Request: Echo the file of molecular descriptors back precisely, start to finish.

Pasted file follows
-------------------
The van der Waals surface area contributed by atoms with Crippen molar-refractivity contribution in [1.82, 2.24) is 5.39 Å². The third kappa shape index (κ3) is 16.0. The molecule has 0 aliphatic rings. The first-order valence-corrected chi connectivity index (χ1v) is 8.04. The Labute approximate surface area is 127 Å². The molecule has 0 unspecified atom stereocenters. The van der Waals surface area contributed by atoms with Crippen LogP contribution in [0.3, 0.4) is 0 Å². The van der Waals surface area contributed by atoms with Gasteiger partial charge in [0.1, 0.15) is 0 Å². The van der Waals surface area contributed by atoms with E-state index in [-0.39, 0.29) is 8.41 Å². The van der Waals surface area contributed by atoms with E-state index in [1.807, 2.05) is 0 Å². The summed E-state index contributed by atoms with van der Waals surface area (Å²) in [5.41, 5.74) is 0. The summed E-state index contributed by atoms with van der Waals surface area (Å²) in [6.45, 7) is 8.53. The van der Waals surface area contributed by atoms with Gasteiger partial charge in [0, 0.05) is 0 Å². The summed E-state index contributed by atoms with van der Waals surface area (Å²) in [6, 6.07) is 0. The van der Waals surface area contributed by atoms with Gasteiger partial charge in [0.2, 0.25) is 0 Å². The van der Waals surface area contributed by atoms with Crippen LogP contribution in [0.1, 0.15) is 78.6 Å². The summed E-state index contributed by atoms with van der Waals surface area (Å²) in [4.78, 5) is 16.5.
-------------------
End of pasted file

The van der Waals surface area contributed by atoms with Crippen molar-refractivity contribution in [1.82, 2.24) is 5.39 Å². The third kappa shape index (κ3) is 16.0. The molecule has 0 aliphatic rings. The first-order valence-corrected chi connectivity index (χ1v) is 8.04. The Labute approximate surface area is 127 Å². The molecule has 0 unspecified atom stereocenters. The van der Waals surface area contributed by atoms with Crippen LogP contribution in [0.3, 0.4) is 0 Å². The van der Waals surface area contributed by atoms with Gasteiger partial charge in [0.1, 0.15) is 0 Å². The van der Waals surface area contributed by atoms with E-state index in [-0.39, 0.29) is 8.41 Å². The van der Waals surface area contributed by atoms with E-state index in [1.807, 2.05) is 0 Å². The summed E-state index contributed by atoms with van der Waals surface area (Å²) in [5.41, 5.74) is 0. The summed E-state index contributed by atoms with van der Waals surface area (Å²) in [6.45, 7) is 8.53. The van der Waals surface area contributed by atoms with Gasteiger partial charge in [0, 0.05) is 0 Å². The summed E-state index contributed by atoms with van der Waals surface area (Å²) in [6, 6.07) is 0. The van der Waals surface area contributed by atoms with Gasteiger partial charge in [0.2, 0.25) is 0 Å². The van der Waals surface area contributed by atoms with Crippen LogP contribution in [0.1, 0.15) is 78.6 Å². The summed E-state index contributed by atoms with van der Waals surface area (Å²) in [4.78, 5) is 16.5.